Artist in person . Microscope welcomes San Francisco-based artist Kerry Laitala to the gallery for an evening of her 16mm films, the New York premieres of a new video s as well as a 16mm film performance in three parts titled Astro Trilogy . Engaged with the alchemical properties of film and pre-cinematic approaches to making, activating and altering images, Laitala’s works in the program – completed between 2000 and 2017 – often present uncanny abstract compositions of fast-moving and mesmerizing colors combined with found or original footage. With sound by Wobbly, Laitala’s latest multi-projector film performance Astro Trilogy consists of three thematic sections: Velvet of Night with imagery drawn from ancient astronomy, Chromatic Wheels inspired by the history of early public lighting and the choreographed spotlight shows by Walter D’Arcy Ryan, and The Kali of Technology in which intensely merge “female-energy-infused” images.The artist, who has been working with moving image since the 90s, today has a quite large and unique body of work comprised of videos, installations, expanded cinema performances, and a series of hybrid film/video investigations of Chromadepth 3D technology. Laitala will be in attendance and available for Q&A after the screening. Admission $8. Members/Students w/ ID $6. tel: 347.925.1433, info@microscopegallery.com, Jefferson St. L (exit Starr St). Full program & additional info: www.microscopegallery.com.

    Tuesday, August 1, 2017
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    Brookline, Massachusetts: Balagan Experimental Film/Video Series
    8:00PM, Coolidge Corner Theatre
    Light Spells - Films by Sandy Ding
    Balagan and Crows & Sparrows welcome Beijing-based filmmaker Sandy Ding (a.k.a. Ding Xin, 丁 昕) for a program of short and medium-length films rooted in a fascination with dark mysticism and a desire to reach spiritual transcendence through cinema. All works will be shown on 16mm with exception of Dream Enclosure which was finished digitally. The screening will be followed by a Q&A with the filmmaker. After graduating with an MFA from CalArts in 2007, Sandy Ding returned to China where he began teaching at the Central Academy of Fine Arts (CAFA) and continued to independently produce his own works on photochemical film. Being one of the only filmmakers in China working in the medium today (no doubt, in part, due to the lack of commercial film laboratories), he has been forced to be resourceful. Most of his films are hand-processed in developing tanks of his own design, offering a texturality to the image that serves to accentuate its otherworldliness. He has stated that he tries to use his camera as a sorcerer would their wand. The creation and presentation of the films, to him, represent a sort of ritualism; a modern-day magick. His works traverses experimental film, sound art, and installation. Since 2005, he has focused on making artworks related to hypnosis and mysticism. These works have been shown in festivals and underground venues around the world, including the China Independent Film Festival (Nanjing), the Edinburgh International Film Festival, EXiS (Korea), and the Museum of the Moving Image (New York). Program: KOLIJEVKA (2016) 9 min | 16mm RIVER IN CASTLE (2016) 3 min | 16mm WATER SPELL (2007) 42 min | 16mm MANCOON (2008) | 8 min | 16mm DREAM ENCLOSURE (2014) | 19 min | 16mm transferred to video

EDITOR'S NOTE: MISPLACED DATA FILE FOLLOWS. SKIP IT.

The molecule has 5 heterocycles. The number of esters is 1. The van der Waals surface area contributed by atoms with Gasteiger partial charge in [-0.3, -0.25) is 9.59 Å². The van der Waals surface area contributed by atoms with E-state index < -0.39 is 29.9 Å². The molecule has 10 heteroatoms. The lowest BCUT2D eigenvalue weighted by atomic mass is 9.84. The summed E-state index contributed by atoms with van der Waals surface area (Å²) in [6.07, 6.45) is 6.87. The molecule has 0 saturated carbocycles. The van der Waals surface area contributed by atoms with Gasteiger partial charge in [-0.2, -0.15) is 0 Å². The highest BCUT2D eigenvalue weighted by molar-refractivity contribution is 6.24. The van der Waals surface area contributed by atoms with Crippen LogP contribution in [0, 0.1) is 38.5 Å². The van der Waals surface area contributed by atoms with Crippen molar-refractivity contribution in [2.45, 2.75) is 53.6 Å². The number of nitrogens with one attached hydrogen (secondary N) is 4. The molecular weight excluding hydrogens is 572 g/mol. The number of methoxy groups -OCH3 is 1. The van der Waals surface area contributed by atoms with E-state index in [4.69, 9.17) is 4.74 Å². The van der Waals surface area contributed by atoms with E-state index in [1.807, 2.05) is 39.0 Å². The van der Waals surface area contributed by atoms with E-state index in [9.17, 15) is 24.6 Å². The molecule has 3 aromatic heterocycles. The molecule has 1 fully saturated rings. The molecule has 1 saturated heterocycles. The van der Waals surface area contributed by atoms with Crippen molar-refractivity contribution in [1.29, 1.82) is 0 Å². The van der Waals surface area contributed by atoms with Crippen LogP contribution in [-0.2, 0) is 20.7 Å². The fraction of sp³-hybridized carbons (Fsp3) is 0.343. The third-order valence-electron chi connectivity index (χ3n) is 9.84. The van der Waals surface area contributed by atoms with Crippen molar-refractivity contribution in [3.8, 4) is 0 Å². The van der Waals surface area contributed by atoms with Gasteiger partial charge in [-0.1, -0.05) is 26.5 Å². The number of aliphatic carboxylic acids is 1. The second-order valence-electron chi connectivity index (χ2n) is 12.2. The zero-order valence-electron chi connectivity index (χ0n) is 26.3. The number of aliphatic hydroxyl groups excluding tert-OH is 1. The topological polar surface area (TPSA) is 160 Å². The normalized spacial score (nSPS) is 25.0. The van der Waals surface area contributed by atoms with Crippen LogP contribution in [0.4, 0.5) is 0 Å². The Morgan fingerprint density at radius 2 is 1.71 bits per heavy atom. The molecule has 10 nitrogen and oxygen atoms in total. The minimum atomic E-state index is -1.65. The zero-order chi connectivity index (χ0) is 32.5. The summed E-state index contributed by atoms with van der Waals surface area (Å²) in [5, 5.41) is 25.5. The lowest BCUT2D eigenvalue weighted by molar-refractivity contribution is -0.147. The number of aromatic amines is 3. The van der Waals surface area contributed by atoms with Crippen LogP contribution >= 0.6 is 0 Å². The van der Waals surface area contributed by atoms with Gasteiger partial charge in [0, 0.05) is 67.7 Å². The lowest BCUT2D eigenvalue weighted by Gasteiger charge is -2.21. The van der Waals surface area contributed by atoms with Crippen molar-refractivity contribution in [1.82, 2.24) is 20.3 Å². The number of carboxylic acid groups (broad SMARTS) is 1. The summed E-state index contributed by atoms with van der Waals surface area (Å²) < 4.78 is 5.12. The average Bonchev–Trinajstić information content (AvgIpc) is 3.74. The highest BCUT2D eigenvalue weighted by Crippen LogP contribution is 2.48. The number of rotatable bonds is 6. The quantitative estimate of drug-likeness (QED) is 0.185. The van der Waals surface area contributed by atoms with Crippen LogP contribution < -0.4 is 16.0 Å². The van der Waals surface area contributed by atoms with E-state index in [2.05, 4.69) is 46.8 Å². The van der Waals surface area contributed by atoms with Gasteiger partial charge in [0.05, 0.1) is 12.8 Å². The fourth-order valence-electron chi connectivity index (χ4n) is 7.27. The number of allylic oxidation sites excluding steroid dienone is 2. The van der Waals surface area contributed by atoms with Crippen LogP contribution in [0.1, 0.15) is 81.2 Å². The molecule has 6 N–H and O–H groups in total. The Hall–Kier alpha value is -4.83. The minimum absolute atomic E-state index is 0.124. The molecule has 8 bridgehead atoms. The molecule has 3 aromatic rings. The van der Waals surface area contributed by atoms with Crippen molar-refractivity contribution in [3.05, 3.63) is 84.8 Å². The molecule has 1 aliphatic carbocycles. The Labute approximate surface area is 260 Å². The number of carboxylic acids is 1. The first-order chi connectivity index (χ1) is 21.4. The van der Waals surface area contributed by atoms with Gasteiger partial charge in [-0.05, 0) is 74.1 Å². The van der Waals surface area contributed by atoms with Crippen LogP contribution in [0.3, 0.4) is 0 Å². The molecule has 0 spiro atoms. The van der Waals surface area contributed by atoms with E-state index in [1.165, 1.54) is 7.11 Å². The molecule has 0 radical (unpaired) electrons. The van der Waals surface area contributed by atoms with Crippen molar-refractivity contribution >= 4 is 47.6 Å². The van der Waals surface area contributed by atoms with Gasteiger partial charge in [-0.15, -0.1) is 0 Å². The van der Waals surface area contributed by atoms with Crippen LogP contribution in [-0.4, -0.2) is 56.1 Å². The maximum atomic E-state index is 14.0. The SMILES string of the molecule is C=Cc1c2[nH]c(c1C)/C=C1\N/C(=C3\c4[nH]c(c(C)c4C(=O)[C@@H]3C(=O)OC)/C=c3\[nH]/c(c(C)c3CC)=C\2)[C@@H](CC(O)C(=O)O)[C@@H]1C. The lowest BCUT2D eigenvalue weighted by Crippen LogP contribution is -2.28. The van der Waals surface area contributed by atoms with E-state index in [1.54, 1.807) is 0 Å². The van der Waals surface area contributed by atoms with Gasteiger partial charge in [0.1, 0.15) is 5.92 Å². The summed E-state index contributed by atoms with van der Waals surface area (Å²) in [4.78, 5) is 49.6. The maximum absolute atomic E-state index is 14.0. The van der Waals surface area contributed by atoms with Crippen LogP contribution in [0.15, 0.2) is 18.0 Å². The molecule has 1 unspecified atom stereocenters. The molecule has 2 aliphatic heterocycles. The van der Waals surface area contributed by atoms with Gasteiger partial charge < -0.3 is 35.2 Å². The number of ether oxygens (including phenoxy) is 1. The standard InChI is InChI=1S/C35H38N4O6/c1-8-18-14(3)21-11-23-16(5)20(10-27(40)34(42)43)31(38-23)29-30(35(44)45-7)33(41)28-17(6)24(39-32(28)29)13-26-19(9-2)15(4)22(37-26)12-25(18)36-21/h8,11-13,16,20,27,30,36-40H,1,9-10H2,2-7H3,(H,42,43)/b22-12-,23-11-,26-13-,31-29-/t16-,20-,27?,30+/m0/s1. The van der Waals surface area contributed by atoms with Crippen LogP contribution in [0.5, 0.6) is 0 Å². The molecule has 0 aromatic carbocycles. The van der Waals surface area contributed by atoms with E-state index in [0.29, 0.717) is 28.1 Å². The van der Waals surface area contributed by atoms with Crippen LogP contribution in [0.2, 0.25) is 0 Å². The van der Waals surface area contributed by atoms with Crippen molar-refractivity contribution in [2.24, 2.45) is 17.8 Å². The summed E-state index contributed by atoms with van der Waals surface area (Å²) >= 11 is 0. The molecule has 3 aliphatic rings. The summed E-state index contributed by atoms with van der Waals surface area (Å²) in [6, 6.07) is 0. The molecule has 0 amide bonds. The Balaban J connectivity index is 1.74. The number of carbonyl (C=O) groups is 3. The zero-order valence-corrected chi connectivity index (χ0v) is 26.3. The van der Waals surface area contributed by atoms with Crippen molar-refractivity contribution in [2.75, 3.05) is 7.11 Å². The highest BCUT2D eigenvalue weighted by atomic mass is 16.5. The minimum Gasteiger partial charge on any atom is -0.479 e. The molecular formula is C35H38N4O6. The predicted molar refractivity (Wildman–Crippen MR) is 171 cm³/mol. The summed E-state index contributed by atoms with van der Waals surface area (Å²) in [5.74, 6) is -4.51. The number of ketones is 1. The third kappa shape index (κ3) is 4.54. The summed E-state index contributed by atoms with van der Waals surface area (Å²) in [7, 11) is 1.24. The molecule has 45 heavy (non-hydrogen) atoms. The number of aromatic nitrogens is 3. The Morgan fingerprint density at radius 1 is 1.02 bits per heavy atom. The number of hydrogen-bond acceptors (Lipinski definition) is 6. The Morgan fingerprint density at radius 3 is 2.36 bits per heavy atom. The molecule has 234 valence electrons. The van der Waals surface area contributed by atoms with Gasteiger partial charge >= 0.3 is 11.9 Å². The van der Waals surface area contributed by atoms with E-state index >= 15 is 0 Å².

Brooklyn, New York 11222: Light Industry
    7:30, 155 Freeman St
    Jem Cohen and Peter Sillen's Benjamin Smoke
    Benjamin Smoke, Jem Cohen and Peter Sillen, 2000, 16mm, 72 mins

    Wednesday, August 2, 2017
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    Chicago, Illinois: Comfort Film
    6pm, 2579 N Milwaukee Ave.
    The Devil & Themselves: films by JB Mabe
    Comfort Film presents a whole month of anologue works on Film in August. The Devil & Themselves: films by JB Mabe. The screening is divided into two sections. The first part consists of very short films ranging from 30 seconds to 8 minutes, created from 2008-2014, and totaling 35 minutes. The second part is my earliest completed and titled film from 2008, which I've picked away at throughout the years. PART 1: TO ANOTHER; A tiny poem. 2010 ADDY CHOO; Flipcam, cross processed Kodachrome, old animations. Too much distance from the subject. 2013 MEASURES KINDLING; A fire. A figure. A flash. 2012 PASTORAL; Altering landscape.Cheeky. 2008 TO ITS BLOOM; A sculpture of scraps. 2010 TO QUIT, TO QUIET & TO MARK THE SHAPE; Two Christmastime films. Two sides of the mountain. 2011 NOCTURNE: BLUE AND GOLD - PUNKIN' DOUGHNUTS; Simple elements used for a nighttime portrait. Takes on a little wistfulness in the past couple years. 2010 TO FALL; The interior of Jim & Tammy Faye's PTL theme park. 2010 SMART CHICKENS, RICKETY WORLD; Junkyard cows and animators hands. Title lifted from Charles Simic. 2014 35m PART 2: THE DEVIL AND THEMSELVES The fella who made this is pretty unrecognizable to me. 2008 37m "But to the end of time certain places of the world remain defined for him as the place where those sensations were; and his only possible answer to the question where anything is will be to say 'there,' and to name some sensation or other like those first ones, which shall identify the spot. Space means but the aggregate of all our possible sensations". -William James